Rag paper

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Description

High quality, durable paper containing at least 25 % rag content. Rag paper was the only type of paper produced in Europe prior to the 19th century. It was made from textile scraps, old fabric, rope, and nets. Currently, only a small amount of rag paper is made and it may contain up to 35% cotton linters. Rag paper is used for artists' papers, currency, ledgers, maps, blueprints, and writing paper.

Synonyms and Related Terms

lompenpapier (Ned.); papier de chiffon (Fr.); papier chiffons (Fr.); Hadernpapier (Deut.); Lumpenpapier (Deut.); carta di stracci (It.); papel de tela (Esp.); lumppapper (Sven.)

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Authority

  • The Dictionary of Paper, American Paper Institute, New York, Fourth Edition, 1980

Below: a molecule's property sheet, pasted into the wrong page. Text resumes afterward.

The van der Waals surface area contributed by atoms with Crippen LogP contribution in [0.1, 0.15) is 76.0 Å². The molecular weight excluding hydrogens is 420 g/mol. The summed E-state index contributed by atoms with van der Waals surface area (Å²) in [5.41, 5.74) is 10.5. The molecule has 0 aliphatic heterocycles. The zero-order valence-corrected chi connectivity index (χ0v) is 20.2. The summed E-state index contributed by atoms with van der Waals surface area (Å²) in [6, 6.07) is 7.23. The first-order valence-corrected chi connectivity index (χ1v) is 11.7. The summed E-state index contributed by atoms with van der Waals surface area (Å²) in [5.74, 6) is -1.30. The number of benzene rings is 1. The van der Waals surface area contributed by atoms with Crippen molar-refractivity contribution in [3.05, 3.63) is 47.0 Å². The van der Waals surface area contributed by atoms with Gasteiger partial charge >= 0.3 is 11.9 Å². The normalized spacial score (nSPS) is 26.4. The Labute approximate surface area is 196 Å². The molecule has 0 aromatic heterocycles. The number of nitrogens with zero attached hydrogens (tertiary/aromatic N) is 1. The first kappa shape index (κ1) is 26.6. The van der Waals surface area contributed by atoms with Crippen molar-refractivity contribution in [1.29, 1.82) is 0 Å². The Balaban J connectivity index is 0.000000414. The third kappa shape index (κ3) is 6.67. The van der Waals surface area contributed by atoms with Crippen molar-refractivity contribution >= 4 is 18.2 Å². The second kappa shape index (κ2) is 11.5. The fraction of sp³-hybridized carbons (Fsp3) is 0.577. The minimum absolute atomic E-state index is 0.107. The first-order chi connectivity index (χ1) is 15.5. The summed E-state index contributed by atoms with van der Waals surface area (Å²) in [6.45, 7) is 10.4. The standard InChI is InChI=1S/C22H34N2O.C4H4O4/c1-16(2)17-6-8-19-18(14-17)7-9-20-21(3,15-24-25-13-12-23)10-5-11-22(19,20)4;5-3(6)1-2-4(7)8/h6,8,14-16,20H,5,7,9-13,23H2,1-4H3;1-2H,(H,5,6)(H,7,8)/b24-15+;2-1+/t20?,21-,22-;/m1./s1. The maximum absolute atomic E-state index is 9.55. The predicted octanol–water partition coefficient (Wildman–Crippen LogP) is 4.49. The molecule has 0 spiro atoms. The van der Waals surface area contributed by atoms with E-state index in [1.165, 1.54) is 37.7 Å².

• E.J.LaBarre, Dictionary and Encyclopedia of Paper and Paper-making, Swets & Zeitlinger, Amsterdam, 1969
  • Boise Cascade Paper Group, The Paper Handbook, Boise Cascade, Portland OR, 1989
  • Hermann Kuhn, Conservation and Restoration of Works of Art and Antiquities, Butterworths, London, 1986
  • Matt Roberts, Don Etherington, Bookbinding and the Conservation of Books: a Dictionary of Descriptive Terminology, U.S. Government Printing Office, Washington DC, 1982
  • Book and Paper Group, Paper Conservation Catalog, AIC, 1984, 1989

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